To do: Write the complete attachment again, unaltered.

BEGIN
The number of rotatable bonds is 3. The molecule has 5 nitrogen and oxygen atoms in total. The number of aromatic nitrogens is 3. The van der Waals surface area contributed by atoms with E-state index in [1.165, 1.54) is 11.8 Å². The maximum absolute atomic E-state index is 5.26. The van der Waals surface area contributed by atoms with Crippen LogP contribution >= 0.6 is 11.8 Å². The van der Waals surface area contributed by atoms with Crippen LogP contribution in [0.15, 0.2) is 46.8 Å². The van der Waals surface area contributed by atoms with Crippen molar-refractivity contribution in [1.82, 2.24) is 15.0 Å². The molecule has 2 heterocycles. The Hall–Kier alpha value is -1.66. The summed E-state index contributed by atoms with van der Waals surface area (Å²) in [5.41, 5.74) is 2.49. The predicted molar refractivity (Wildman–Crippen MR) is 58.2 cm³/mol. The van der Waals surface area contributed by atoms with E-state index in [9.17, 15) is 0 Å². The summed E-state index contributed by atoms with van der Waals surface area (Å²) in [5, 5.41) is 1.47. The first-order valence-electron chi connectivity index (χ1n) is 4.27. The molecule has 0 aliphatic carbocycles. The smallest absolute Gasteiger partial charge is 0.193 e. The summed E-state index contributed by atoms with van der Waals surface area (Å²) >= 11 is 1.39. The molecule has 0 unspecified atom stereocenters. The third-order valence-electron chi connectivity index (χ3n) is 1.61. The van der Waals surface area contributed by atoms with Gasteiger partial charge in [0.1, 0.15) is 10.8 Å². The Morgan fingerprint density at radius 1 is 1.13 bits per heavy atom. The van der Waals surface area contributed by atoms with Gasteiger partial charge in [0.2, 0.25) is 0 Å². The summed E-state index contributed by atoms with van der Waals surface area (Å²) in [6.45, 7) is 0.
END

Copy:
The number of rotatable bonds is 3. The molecule has 5 nitrogen and oxygen atoms in total. The number of aromatic nitrogens is 3. The van der Waals surface area contributed by atoms with E-state index in [1.165, 1.54) is 11.8 Å². The maximum absolute atomic E-state index is 5.26. The van der Waals surface area contributed by atoms with Crippen LogP contribution >= 0.6 is 11.8 Å². The van der Waals surface area contributed by atoms with Crippen LogP contribution in [0.15, 0.2) is 46.8 Å². The van der Waals surface area contributed by atoms with Crippen molar-refractivity contribution in [1.82, 2.24) is 15.0 Å². The molecule has 2 heterocycles. The Hall–Kier alpha value is -1.66. The summed E-state index contributed by atoms with van der Waals surface area (Å²) in [5.41, 5.74) is 2.49. The predicted molar refractivity (Wildman–Crippen MR) is 58.2 cm³/mol. The van der Waals surface area contributed by atoms with E-state index in [9.17, 15) is 0 Å². The summed E-state index contributed by atoms with van der Waals surface area (Å²) in [5, 5.41) is 1.47. The first-order valence-electron chi connectivity index (χ1n) is 4.27. The molecule has 0 aliphatic carbocycles. The smallest absolute Gasteiger partial charge is 0.193 e. The summed E-state index contributed by atoms with van der Waals surface area (Å²) >= 11 is 1.39. The molecule has 0 unspecified atom stereocenters. The third-order valence-electron chi connectivity index (χ3n) is 1.61. The van der Waals surface area contributed by atoms with Gasteiger partial charge in [0.1, 0.15) is 10.8 Å². The Morgan fingerprint density at radius 1 is 1.13 bits per heavy atom. The van der Waals surface area contributed by atoms with Gasteiger partial charge in [0.2, 0.25) is 0 Å². The summed E-state index contributed by atoms with van der Waals surface area (Å²) in [6.45, 7) is 0.